Churches should consider that the pastoral relation is one of the most important relations on the earth; and the more permanent it is, if the pastor be a man of God, and what a pastor should be, the better it is for the people. By this I do not mean that circumstances may not occur that will render it very beneficial for churches to change their pastors, and for pastors to change their field of labors; for such cases in fact often do occur; but this I mean, that so long as a pastor can maintain his hold on the great mass of his hearers, keep their attention, secure their attendance at meetings, and their confidence in him as a pastor, the longer he remains with them the better. The longer he remains, the better he knows their wants, their habits, their temperament and every thing that a pastor needs to know, to be in the highest degree useful to them. But however judicious and able a pastor may be, the novelty of calling in an evangelist, his method of presenting truth, the new trains of thought that he may start, and multitudes of such like things may arise, and fix the attention of the congregation; and if in all respect a judicious course be pursued, immense good may be the result. But let the churches remember that the labors of the evangelist are to be enjoyed but for a little season; and that if they intend to secure the permanent influence of pastoral labor, they must as far as possible encourage and strengthen the hands of the pastor in taking a leading part in the work. They should not desire to have him thrown into the back ground, but have him preach, and, so far as his health and circumstances will admit, go forward and take a leading part in all the meetings. He should give out the appointments, and indeed should be encouraged by the church and by the evangelist to do all in every way that he can, to promote the work and secure the confidence and sympathy of all classes of the people. If this is not done, there is great danger of grieving at least a part of the church, of creating a party in the congregation who will think that the pastor is superseded in his labors, and rather held in contempt--and then the Spirit of God will be grieved. The church should be very careful not to complain to the evangelist of their pastor, and thus lay a temptation before him to undervalue the character or labors of the pastor--lest he should grieve the Spirit, and himself say things that will work great mischief. It is of great importance that the evangelist and pastor should be as nearly one as possible, and that the church should so regard them; that the pastor should manifest and have confidence in the evangelist, and the evangelist should have and manifest confidence in the pastor, that they should thoroughly sympathize and co-operate together. If this cannot be done, it is extremely difficult to secure a good result.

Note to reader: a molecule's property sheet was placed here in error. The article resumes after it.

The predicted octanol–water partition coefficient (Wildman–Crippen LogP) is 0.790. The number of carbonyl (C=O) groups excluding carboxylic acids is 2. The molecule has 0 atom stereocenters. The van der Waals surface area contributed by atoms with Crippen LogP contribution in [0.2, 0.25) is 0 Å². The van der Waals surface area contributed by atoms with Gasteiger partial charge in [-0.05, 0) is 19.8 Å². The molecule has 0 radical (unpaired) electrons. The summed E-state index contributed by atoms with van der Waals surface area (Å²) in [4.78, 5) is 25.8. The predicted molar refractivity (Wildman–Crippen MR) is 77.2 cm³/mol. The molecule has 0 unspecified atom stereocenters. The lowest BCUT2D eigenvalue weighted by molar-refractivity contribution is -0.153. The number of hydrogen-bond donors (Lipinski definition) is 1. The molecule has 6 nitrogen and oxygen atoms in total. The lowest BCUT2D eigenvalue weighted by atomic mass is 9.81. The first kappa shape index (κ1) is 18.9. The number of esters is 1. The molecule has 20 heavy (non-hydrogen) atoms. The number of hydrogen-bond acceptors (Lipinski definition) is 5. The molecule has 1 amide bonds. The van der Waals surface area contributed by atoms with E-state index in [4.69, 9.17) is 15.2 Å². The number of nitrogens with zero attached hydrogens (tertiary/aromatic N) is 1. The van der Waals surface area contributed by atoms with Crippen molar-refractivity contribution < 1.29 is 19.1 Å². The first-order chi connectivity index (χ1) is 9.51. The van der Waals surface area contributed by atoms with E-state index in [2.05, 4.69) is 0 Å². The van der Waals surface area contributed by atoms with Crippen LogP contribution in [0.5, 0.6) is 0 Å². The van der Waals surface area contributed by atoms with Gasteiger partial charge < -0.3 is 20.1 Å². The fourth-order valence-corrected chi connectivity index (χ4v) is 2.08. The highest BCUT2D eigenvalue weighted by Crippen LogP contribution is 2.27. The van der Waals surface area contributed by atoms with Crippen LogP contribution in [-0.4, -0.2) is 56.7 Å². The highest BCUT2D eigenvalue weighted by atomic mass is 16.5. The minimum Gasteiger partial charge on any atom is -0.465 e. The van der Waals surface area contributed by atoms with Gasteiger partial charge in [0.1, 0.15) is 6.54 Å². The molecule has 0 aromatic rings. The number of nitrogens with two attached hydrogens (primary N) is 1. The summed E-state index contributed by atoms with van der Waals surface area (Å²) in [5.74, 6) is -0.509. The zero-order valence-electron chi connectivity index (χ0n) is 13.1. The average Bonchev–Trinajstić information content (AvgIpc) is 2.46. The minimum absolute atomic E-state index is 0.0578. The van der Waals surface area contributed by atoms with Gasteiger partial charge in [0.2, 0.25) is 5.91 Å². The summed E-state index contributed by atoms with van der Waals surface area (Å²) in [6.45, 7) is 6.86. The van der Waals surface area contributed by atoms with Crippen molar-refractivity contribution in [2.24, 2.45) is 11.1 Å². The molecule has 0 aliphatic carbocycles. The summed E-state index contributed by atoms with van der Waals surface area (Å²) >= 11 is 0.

Again, the evangelist should not suffer himself to listen to the complaints of church members about their pastor. And if anything does come to his ears that is of sufficient importance to require attention, he should candidly converse with the pastor alone, and get his version of the subject, and never suffer his ears to be filled with complaints about the pastor without communing in a most fraternal manner with the pastor himself in relation to those things. They must preserve the unity of the spirit in the bond of peace; and if they cannot do this, evil instead of good will result in their attempt to co-operate.

Your brother,